Historic Preservation in Glencoe
This week, a healthy dialogue surrounding historic preservation in Glencoe found its way into the press and onto social media platforms. As this topic is multi-faceted and often complex, I thought I would use this blog to help explain the Village’s historic preservation designations and related ordinances.
With Glencoe reaching its 150th birthday earlier this year, our community celebrates a diverse housing stock of varying sizes, ages, architectural provenance and significance. A more formal focus on preservation of historic homes began approximately 30 years ago with the creation of the Historic Preservation Commission (HPC). The HPC is an advisory commission to the Village Board, and it was established to “protect, enhance and perpetuate those historical structures, buildings, objects and sites valued by the Village and its residents which are significant to the Village’s history, culture and architecture.” In pursuit of this mission, the HPC makes recommendations and encourages an ongoing dialogue in the community about preservation, with one of its main functions being to facilitate local landmark designations.
As established by Village Ordinance, there are two primary designations that the HPC may consider: honorary landmarks and certified landmarks. Both designations are in recognition of a properties’ “special character, historical, cultural or architectural significance or its value as part of the development, heritage or culture of the Village, State of Illinois or the United States…” In addition to these local designations, various county, state and federal historical designations may also be pursued.
So what do these local landmark designations mean? Let’s outline each briefly:
- An honorary landmark designation can be initiated by an owner, the HPC or 50% or more of the owners of properties in the area. Owner consent is not required. The application is reviewed by the HPC, and a recommendation is made to the Village Board, which then considers whether to approve the designation. If approved, any request to demolish the home requires a mandatory 180-day demolition delay (as opposed to the mandatory 60-day demolition delay for non-landmarked structures). During this delay, owners are asked to meet with the HPC to discuss alternatives to demolition. During these discussions, the HPC may connect the property owner to outside organizations such as Landmark Illinois, the Frank Lloyd Wright Building Conservancy and the Illinois Historic Preservation Agency for additional resources. These organizations, among others, can aid the owner in considering alternatives to demolition, with options ranging from grants for historically-minded renovations, to ways to use additions to retrofit the structure or even moving the structure to a completely different location altogether. However, after the delay period ends, demolition may move forward.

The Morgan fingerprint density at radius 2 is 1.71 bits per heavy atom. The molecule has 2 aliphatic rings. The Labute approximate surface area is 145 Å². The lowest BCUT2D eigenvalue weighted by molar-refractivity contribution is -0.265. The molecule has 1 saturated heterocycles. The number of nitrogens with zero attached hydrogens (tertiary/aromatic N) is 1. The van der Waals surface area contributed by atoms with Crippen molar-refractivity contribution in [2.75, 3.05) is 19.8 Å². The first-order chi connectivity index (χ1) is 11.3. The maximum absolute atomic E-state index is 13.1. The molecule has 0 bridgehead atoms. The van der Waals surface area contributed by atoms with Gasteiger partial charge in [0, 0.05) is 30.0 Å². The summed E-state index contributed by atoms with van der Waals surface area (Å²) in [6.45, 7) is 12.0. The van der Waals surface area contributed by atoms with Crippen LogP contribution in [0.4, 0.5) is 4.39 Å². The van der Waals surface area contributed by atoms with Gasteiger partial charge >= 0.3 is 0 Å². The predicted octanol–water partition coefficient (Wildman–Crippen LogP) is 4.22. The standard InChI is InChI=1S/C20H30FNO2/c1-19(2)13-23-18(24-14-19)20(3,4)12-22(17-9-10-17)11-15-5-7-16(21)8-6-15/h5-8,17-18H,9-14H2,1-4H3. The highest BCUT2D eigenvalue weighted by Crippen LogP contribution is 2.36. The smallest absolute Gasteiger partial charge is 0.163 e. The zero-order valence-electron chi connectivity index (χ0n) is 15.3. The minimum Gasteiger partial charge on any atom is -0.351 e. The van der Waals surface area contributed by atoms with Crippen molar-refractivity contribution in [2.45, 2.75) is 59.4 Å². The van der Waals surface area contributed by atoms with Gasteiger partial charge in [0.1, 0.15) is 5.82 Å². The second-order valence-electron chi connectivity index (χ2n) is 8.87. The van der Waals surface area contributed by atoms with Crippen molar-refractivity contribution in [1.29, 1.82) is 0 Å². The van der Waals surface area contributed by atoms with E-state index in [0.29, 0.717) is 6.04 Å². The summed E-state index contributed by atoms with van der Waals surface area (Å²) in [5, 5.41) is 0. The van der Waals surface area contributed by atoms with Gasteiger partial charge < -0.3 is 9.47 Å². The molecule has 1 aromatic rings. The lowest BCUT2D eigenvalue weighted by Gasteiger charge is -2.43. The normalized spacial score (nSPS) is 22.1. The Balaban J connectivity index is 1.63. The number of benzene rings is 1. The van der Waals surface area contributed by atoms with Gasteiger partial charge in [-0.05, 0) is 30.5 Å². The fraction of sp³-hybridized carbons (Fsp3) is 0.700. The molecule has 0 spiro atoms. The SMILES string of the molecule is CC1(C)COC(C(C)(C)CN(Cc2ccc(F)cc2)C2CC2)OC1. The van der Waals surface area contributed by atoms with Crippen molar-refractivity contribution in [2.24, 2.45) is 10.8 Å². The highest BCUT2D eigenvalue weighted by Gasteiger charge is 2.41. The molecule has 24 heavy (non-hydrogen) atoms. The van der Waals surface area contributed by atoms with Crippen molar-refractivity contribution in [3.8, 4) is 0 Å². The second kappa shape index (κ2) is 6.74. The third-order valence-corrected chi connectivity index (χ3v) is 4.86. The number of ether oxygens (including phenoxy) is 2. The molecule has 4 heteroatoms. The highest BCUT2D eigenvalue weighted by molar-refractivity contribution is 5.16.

- A certified landmark designation adds extra protections to a property and requires owner consent. This designation carries with it a commitment from the owners to preserve the historic and architectural appearance of the structure. Furthermore, should an owner of a certified landmark wish to alter, demolish or make other changes to the exterior of the structure, the HPC must give explicit permission. The HPC’s decision is binding.
Less formally, the HPC may determine a property to be a Significant Glencoe Structure which carries no official designation, but does earn the property a spot on the Historic Glencoe Architectural Survey. Speaking of the Architectural Survey, take a look at the interactive story-map to view a comprehensive list of structures in the Village that are locally designated landmarks, properties listed on the National Register of Historic Places and non-landmark structures that are significant to Glencoe. As you’ll see in the Architectural Survey, there are currently about 90 honorary or designated landmarks in Glencoe (with 17 others that were previously designated having since been demolished).
No doubt, local landmark designation can be complicated, and that’s why it is tasked to a group of thoughtful individuals in the HPC. You may have read in the news or in social media posts this week that the HPC needs some additional members – that’s true, and if you’re interested in serving, please complete an application here. The current HPC Chair and the Village President are actively interviewing new members. The Village President will be making recommendations in the near future to fill vacancies on the Commission.
I hope that this information has been helpful in shedding some light on the local ordinances that guide historic preservation in Glencoe. As always, should you have questions about the Village’s practices, ordinances or projects, my door is always open.